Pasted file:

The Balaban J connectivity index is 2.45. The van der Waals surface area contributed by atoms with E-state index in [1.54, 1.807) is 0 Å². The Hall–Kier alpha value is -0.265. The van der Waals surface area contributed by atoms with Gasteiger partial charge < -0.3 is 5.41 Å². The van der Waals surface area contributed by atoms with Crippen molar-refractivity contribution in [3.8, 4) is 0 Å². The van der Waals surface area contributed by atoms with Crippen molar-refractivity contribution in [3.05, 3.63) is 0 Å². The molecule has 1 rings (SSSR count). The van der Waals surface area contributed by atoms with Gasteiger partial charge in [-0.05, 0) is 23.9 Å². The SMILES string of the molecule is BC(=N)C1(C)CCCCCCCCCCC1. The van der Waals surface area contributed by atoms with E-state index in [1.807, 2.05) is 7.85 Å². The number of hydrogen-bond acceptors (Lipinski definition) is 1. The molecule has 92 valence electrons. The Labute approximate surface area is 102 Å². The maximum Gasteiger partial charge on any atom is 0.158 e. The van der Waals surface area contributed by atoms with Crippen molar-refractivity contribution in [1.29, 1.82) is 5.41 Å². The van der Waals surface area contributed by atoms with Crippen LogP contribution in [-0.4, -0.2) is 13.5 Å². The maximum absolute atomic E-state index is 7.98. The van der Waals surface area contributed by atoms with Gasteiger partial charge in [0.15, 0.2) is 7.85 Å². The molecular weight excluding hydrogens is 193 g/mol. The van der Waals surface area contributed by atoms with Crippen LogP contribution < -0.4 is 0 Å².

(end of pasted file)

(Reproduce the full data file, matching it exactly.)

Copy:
The Balaban J connectivity index is 2.45. The van der Waals surface area contributed by atoms with E-state index in [1.54, 1.807) is 0 Å². The Hall–Kier alpha value is -0.265. The van der Waals surface area contributed by atoms with Gasteiger partial charge < -0.3 is 5.41 Å². The van der Waals surface area contributed by atoms with Crippen molar-refractivity contribution in [3.8, 4) is 0 Å². The van der Waals surface area contributed by atoms with Crippen molar-refractivity contribution in [3.05, 3.63) is 0 Å². The molecule has 1 rings (SSSR count). The van der Waals surface area contributed by atoms with Gasteiger partial charge in [-0.05, 0) is 23.9 Å². The SMILES string of the molecule is BC(=N)C1(C)CCCCCCCCCCC1. The van der Waals surface area contributed by atoms with E-state index in [1.807, 2.05) is 7.85 Å². The number of hydrogen-bond acceptors (Lipinski definition) is 1. The molecule has 92 valence electrons. The Labute approximate surface area is 102 Å². The maximum Gasteiger partial charge on any atom is 0.158 e. The van der Waals surface area contributed by atoms with Crippen molar-refractivity contribution in [1.29, 1.82) is 5.41 Å². The van der Waals surface area contributed by atoms with Crippen LogP contribution in [-0.4, -0.2) is 13.5 Å². The maximum absolute atomic E-state index is 7.98. The van der Waals surface area contributed by atoms with Gasteiger partial charge in [0.15, 0.2) is 7.85 Å². The molecular weight excluding hydrogens is 193 g/mol. The van der Waals surface area contributed by atoms with Crippen LogP contribution < -0.4 is 0 Å².